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Treatment of Visceral Leishmaniasis

SINASI ÖZSOYLU, MD
Am J Dis Child. 1992;146(9):1021. doi:10.1001/archpedi.1992.02160210023010.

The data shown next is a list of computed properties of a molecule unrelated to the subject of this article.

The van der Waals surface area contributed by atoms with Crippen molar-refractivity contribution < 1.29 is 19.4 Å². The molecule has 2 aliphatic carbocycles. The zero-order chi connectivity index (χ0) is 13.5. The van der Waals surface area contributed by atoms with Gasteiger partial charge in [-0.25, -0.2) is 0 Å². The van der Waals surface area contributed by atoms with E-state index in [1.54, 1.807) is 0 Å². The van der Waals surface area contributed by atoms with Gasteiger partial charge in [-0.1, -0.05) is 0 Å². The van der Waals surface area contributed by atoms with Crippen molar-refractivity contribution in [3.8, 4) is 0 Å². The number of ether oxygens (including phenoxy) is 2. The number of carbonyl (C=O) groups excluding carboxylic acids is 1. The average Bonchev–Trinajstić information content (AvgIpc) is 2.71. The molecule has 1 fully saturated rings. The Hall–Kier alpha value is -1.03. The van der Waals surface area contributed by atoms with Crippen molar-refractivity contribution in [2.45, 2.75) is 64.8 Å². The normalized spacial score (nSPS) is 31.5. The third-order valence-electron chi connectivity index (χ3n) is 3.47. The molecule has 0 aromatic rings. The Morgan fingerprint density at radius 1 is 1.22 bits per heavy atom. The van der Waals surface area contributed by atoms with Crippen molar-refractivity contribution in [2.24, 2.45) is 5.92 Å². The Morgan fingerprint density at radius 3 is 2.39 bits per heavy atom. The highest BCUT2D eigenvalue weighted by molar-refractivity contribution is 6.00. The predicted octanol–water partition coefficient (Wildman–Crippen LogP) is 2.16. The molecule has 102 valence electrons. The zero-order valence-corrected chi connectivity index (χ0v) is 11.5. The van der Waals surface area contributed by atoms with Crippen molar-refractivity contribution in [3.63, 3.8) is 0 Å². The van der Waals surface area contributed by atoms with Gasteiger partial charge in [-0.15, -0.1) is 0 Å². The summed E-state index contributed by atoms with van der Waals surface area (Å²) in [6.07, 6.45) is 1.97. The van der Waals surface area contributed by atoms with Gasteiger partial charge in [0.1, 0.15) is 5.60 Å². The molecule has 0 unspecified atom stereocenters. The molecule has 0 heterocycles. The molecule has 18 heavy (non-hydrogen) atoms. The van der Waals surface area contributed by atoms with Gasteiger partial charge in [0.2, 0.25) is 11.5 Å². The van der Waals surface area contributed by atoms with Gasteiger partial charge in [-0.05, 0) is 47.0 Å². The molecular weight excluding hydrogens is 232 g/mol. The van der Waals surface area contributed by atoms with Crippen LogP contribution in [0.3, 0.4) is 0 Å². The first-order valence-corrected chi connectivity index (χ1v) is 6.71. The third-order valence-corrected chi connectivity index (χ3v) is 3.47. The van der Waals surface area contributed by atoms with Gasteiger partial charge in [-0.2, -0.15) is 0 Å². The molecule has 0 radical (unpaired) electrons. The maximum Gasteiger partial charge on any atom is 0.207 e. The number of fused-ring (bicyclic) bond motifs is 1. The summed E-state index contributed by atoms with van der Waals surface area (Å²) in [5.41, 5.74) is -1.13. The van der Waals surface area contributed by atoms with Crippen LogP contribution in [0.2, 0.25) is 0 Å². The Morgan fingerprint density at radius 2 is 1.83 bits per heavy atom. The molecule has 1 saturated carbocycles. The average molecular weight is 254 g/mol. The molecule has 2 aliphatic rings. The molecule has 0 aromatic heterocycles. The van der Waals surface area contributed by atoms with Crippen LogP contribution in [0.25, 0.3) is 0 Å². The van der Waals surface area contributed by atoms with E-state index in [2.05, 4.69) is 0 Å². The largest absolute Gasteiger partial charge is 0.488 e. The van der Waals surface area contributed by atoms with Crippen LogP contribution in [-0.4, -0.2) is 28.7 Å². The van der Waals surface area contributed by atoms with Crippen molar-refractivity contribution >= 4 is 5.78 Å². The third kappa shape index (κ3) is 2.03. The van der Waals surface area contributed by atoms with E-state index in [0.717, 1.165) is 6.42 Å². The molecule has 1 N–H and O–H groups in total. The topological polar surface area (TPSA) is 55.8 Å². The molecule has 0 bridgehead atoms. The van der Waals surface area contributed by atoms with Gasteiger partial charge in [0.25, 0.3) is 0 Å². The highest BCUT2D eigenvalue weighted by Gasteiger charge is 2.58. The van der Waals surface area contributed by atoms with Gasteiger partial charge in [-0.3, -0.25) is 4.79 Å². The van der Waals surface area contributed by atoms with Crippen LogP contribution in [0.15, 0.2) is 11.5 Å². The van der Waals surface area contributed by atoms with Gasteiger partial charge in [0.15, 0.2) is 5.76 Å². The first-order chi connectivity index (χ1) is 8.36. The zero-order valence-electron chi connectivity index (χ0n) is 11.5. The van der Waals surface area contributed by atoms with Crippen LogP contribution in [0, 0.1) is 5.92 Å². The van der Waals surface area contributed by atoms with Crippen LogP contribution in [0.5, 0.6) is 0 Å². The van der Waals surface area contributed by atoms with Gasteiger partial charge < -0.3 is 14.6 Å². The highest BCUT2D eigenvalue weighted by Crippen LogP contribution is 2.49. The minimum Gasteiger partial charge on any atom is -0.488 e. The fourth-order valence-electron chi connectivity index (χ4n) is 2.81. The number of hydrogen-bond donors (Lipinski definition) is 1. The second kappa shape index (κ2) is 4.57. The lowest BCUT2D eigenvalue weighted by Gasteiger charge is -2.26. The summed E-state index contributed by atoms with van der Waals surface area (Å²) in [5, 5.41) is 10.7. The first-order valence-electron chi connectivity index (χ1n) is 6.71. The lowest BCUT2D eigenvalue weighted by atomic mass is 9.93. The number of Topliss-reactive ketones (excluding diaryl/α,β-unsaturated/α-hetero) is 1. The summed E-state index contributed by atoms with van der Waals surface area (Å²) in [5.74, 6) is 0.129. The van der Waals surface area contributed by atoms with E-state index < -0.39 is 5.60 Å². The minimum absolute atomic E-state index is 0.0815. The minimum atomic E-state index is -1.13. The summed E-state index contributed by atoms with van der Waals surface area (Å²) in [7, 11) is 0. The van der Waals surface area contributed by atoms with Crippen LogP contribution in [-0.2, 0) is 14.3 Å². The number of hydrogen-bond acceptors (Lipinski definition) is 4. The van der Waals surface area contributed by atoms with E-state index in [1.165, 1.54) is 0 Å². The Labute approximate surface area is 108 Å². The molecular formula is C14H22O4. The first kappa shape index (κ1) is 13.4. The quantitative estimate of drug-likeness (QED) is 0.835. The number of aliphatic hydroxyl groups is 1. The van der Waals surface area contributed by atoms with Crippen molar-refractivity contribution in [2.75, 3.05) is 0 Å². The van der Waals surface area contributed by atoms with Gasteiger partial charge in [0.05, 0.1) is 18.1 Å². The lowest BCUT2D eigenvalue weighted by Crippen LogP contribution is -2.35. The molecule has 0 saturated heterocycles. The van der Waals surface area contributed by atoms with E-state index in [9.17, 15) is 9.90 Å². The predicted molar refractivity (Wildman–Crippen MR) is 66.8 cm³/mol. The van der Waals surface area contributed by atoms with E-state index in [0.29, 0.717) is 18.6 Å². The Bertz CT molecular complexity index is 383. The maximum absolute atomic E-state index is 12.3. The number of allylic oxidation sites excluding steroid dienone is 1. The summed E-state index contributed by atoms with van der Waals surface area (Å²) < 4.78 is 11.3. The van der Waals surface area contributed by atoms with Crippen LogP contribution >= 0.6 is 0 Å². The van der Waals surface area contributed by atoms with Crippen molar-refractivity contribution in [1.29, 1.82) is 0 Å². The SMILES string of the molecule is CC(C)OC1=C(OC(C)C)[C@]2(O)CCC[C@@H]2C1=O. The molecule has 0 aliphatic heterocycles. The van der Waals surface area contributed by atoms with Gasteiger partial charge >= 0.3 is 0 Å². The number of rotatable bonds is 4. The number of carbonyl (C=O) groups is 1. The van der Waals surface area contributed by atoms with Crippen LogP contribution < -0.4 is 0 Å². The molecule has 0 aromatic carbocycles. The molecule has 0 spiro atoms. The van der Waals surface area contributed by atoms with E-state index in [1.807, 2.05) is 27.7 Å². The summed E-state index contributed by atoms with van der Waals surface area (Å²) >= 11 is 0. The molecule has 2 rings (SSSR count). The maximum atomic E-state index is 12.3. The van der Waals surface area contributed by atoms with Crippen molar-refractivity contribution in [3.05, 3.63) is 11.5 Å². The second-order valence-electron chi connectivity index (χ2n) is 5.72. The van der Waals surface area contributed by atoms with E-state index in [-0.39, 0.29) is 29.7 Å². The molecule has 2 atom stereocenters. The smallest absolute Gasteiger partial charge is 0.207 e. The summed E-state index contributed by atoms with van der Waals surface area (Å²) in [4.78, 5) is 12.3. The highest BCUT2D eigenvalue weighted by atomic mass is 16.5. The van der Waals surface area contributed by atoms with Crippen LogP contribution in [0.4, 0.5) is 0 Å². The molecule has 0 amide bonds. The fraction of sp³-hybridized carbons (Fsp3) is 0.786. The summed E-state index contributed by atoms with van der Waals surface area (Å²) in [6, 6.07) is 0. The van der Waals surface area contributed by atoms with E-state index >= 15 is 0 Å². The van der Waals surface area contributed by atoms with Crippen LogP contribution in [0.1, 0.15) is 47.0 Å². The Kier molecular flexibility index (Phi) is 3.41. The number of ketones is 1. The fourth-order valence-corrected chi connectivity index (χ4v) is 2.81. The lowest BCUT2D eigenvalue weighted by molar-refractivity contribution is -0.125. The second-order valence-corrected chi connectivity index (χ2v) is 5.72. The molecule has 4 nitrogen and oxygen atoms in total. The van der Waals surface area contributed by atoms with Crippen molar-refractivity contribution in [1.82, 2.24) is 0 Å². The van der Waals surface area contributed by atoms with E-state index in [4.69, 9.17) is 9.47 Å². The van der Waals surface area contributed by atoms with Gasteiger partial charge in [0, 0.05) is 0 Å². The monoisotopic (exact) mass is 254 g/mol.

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Sir.—Mahieu and Van Acker1 reported a case of visceral leishmaniasis (kalaazar) in the November 1991 issue of AJDC. Several case reports were included in the references, but only a few were from Mediterranean countries in which the disease is more prevalent, as mentioned by the authors. I would like to bring our experience with this disease into the discussion, emphasizing treatment, since the authors pointed out persistence of marked splenomegaly in their patient at the end of treatment. Visceral leishmaniasis was diagnosed in 156 children, with ages ranging from 7 months to 8 years, between 1960 and 1987 at Hacettepe Children's Hospital, Ankara, Turkey.2,3 Twenty-three (15%) of these children were treated with only pentavalent antimony (11 received stibosamine [Neostibosan] and 12 received meglumine antimoniate [Glucantime]), and 133 (85%) were treated with meglumine antimoniate followed by pentamidine isethionate every other day, for a total of 15 doses (2.5

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